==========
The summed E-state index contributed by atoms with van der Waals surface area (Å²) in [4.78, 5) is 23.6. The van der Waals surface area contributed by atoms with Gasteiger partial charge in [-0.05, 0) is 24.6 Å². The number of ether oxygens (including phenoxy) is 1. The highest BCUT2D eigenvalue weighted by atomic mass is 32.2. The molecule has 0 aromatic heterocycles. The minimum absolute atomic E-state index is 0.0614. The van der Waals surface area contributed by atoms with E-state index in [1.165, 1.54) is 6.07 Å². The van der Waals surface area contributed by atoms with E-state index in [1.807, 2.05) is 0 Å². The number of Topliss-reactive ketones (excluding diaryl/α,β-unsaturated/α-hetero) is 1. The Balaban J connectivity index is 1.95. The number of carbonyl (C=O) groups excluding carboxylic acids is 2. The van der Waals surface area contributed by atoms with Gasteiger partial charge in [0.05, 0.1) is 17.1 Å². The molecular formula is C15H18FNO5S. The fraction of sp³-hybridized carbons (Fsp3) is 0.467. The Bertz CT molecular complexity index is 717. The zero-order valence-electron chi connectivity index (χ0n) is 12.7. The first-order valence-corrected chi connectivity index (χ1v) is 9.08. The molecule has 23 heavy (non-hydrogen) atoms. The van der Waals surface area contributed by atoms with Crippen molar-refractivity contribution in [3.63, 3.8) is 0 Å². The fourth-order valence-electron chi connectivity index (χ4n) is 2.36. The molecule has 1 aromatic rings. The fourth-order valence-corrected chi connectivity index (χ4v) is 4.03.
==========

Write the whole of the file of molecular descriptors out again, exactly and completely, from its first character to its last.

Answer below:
The summed E-state index contributed by atoms with van der Waals surface area (Å²) in [4.78, 5) is 23.6. The van der Waals surface area contributed by atoms with Gasteiger partial charge in [-0.05, 0) is 24.6 Å². The number of ether oxygens (including phenoxy) is 1. The highest BCUT2D eigenvalue weighted by atomic mass is 32.2. The molecule has 0 aromatic heterocycles. The minimum absolute atomic E-state index is 0.0614. The van der Waals surface area contributed by atoms with E-state index in [1.165, 1.54) is 6.07 Å². The van der Waals surface area contributed by atoms with E-state index in [1.807, 2.05) is 0 Å². The number of Topliss-reactive ketones (excluding diaryl/α,β-unsaturated/α-hetero) is 1. The Balaban J connectivity index is 1.95. The number of carbonyl (C=O) groups excluding carboxylic acids is 2. The van der Waals surface area contributed by atoms with Gasteiger partial charge in [0.05, 0.1) is 17.1 Å². The molecular formula is C15H18FNO5S. The fraction of sp³-hybridized carbons (Fsp3) is 0.467. The Bertz CT molecular complexity index is 717. The zero-order valence-electron chi connectivity index (χ0n) is 12.7. The first-order valence-corrected chi connectivity index (χ1v) is 9.08. The molecule has 23 heavy (non-hydrogen) atoms. The van der Waals surface area contributed by atoms with Crippen molar-refractivity contribution in [3.63, 3.8) is 0 Å². The fourth-order valence-electron chi connectivity index (χ4n) is 2.36. The molecule has 1 aromatic rings. The fourth-order valence-corrected chi connectivity index (χ4v) is 4.03.